I haven't read the Barry Miles version, but the even longer 1992 Michael Schumacher bio of Allen Ginsberg called "Dharma Lion" is one of the best biographies I've ever read about anyone, and he even pulled it off while the old guru was still alive.
Pliable said…
Mike, the Michael Schumacher version was also on the shelf in Wolfgang Zuckermann's bookstore!

I opted for the shorter, and therefore more compact, Barry Miles book simply because it left room in the boot (trunk) of the car to bring some wine home.

Which I guess is as good a reason as any for choosing one book over another.
Anonymous said…
...a self-assembly harpshichord kit which sold in large quantities

And a clavichord kit as well. One which I assembled just made the trip from our bedroom to our university daighter's apartment. Still functioning well.
Garth Trinkl said…
I helped my Berkeley public high school teacher, a few times, build a Zuckermann self-assembly harpsichord in the winter-spring of 1972. (I still have a scar from an anti-war demonstration/riot incurred walking home from south Campus one such Saturday morning. -- I also recall that Mr. Haynes's son played baroque oboe with Frans Brüggen in Europe. -- Like Mr Zuckermann and the Vietnam war, I believe that Mr Haynes also left Berkeley in digust over the Vietnam War, settling in either Canada or rural Oregon or Washington State.)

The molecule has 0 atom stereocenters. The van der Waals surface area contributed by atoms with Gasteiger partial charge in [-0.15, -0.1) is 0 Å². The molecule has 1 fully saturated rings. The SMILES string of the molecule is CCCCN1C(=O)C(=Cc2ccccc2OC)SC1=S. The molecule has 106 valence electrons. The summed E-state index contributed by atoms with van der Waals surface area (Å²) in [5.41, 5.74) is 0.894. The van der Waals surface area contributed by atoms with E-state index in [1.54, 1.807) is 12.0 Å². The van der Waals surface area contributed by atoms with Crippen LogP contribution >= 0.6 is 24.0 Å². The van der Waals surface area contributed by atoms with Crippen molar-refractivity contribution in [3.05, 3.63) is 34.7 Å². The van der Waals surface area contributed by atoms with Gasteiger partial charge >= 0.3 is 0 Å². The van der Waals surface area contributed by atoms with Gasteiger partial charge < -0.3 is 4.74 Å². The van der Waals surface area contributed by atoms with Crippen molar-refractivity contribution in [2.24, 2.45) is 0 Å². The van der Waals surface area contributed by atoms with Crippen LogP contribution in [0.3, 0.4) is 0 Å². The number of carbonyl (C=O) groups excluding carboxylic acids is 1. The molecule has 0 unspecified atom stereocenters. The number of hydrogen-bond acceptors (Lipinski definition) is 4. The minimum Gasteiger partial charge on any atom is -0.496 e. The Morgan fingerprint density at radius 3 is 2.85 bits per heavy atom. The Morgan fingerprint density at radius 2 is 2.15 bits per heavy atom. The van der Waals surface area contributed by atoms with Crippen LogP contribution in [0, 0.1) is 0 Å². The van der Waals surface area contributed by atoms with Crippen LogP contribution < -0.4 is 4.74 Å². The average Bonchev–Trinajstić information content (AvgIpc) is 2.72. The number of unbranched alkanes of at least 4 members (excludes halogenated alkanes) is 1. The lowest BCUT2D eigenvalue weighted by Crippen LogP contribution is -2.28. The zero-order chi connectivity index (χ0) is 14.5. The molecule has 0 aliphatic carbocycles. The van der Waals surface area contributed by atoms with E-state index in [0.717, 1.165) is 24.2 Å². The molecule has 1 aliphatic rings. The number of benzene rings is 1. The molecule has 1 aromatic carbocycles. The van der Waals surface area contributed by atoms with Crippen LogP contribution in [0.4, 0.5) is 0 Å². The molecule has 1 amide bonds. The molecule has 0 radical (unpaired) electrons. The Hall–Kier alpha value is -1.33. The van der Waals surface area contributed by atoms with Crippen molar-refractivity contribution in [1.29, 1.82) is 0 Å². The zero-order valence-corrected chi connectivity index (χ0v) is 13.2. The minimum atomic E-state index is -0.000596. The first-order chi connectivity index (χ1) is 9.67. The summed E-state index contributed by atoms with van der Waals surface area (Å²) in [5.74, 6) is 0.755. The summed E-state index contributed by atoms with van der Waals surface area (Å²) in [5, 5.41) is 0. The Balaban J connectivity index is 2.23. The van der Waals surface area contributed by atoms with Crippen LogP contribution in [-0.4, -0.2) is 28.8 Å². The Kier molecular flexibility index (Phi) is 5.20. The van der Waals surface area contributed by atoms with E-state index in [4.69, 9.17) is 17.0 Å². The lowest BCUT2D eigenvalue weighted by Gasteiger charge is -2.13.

I met Wolfgang Zuckermann briefly 25 years or so ago, when he was living/staying in a small carriage house in Georgetown, Washington, D.C. He might have have been in D.C. on environmental activist (or rare/used book business) issues, I vaguely recall.

Thanks for sharing the great photo and essay!
Pliable said…
I should have said in my post that Mr Zuckermann apologised that his favourite female composer was missing from the Pandora's Guide to Women Composers that I bought.

He then played a CD in the shop of Louise Farrenc's music to compensate.